Stop pretending your organization is innovative. Read this NOW!
Throughout history, people with new ideas–who think differently and try to change things–have always been called troublemakers. ~ Richelle Mead
I love this quote. I often hear in the business world the word innovation. Many companies strive to be innovative but ironically, the majority of companies are far from it. Why? Because like the quote suggests, innovation is about thinking differently and when an individual comes up with new and unique ideas that go against traditional thinking or organizational norms, 9 times out of 10 they are looked upon as being out of touch or worse yet a troublemaker. I realize that not every organization is this harsh but there are definitely different degrees of judgement. This is a society issue; conform to my thinking or be ostracized. As a result, being innovative is rhetoric for many companies. They talk the talk but don’t walk the talk. It’s in our human nature to want to standardize everyone around us for order. So it’s not a surprise that this happens in the business world where order and control is so important to reaching goals and achieving strategies.
The key to creating an innovative company
So how do we change this rhetoric? We do this by creating an organizational culture that supports innovation. Here are my 5 cultural behaviours you need to STOP doing so innovation is nurtured, not killed:
- Fear directed decision making– Fear stops us from embracing and moving forward with different ideas. It’s usually the fear of failure that is the true culprit. Yes, you will fail if you are trying to be innovative. It’s a given. Those who innovate don’t do it perfectly the first time around. Thomas Edison failed with creating the light bulb 1000 times before he got it right. Unfortunately, a lot of organizations punish employees for failure instead of realizing it’s a critical step in innovation.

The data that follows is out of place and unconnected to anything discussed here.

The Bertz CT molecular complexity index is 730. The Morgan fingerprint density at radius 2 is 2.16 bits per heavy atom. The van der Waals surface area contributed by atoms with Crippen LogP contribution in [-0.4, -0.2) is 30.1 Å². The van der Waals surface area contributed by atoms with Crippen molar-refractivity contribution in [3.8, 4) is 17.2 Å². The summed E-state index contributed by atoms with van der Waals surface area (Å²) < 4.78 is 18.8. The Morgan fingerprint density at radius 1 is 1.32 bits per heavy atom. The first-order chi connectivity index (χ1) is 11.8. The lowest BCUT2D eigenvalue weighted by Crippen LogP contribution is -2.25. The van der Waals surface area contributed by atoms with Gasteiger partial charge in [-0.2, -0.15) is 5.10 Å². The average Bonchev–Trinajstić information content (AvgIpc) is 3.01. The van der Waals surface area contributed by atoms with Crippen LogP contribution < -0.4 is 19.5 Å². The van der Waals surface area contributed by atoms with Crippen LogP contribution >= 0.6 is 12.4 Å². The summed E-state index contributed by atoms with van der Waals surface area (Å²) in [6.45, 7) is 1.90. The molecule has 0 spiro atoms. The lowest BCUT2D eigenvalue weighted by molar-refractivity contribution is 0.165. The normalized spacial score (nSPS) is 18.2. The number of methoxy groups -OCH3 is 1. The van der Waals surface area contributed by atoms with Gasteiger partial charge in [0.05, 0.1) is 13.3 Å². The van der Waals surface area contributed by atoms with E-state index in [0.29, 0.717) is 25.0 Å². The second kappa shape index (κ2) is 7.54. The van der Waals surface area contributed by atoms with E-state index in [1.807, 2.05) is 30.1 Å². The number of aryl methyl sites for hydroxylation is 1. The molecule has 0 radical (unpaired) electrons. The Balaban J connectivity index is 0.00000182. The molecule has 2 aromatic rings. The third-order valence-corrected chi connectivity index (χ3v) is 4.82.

- Ego-centric leadership– Some leaders of organizations lead via their egos and easily kill innovative ideas by focusing on “how will this idea reflect on me”. Leaders who lead this way are fearful of what others think of them and stop great ideas for fear of how it impacts them and their career. If you’re going to be an innovative organization you need to take risks and focus on how the innovative idea will benefit the organization, and not yourself.
- Ignore new employee ideas– Lots of organization have a very specific standard way they operate and think. If anyone challenges it, like a new employee because they see things in a different light, we stomp on their idea/observation and judge, “what do they know”. True, they haven’t worked there that long but that is why they need to be heard. They truly have a fresh set of eyes and you want to take advantage of this before they get immersed in the organizational culture and norms and stop seeing things in a refreshing way..
- Don’t allow tape on the meeting room wall– What does this have to do with innovation….lots. In order to be innovative you need to brainstorm. I’ve been in organizations where I was told I wasn’t allowed to tape paper on the meeting rooms walls, a technique I use to create new ideas. The fear was the tape would wreck the paint. This stupefies me because in order to get innovative ideas we need to brainstorm. In order to brainstorm, we need to be in a creative mode and to do this we need to be free to doodle, scribble and to stand and walk around. If you have a rule in your organization that you’re not allowed to tape things on the wall, I promise you’re NOT an innovative company.
- Internal politics is alive and well– For employees to come up with innovative ideas, they need to feel protected and safe in their work environment. If your culture is very political, this will kill innovation because people must be very calculating and editing everything they say and do. You can’t come up with innovative ideas if you feel like you need to watch your back all the time.
Innovation is what drives business progress. This is why businesses talk about innovation all the time. So take an honest look at your organization. Do you give innovation lip service or do you really walk the talk? Innovation is a good thing, it allows us to be better. So start creating a culture in your organization that actually supports and promotes innovation. That next zany idea (taped to the wall) just might be the block buster idea you were hoping for.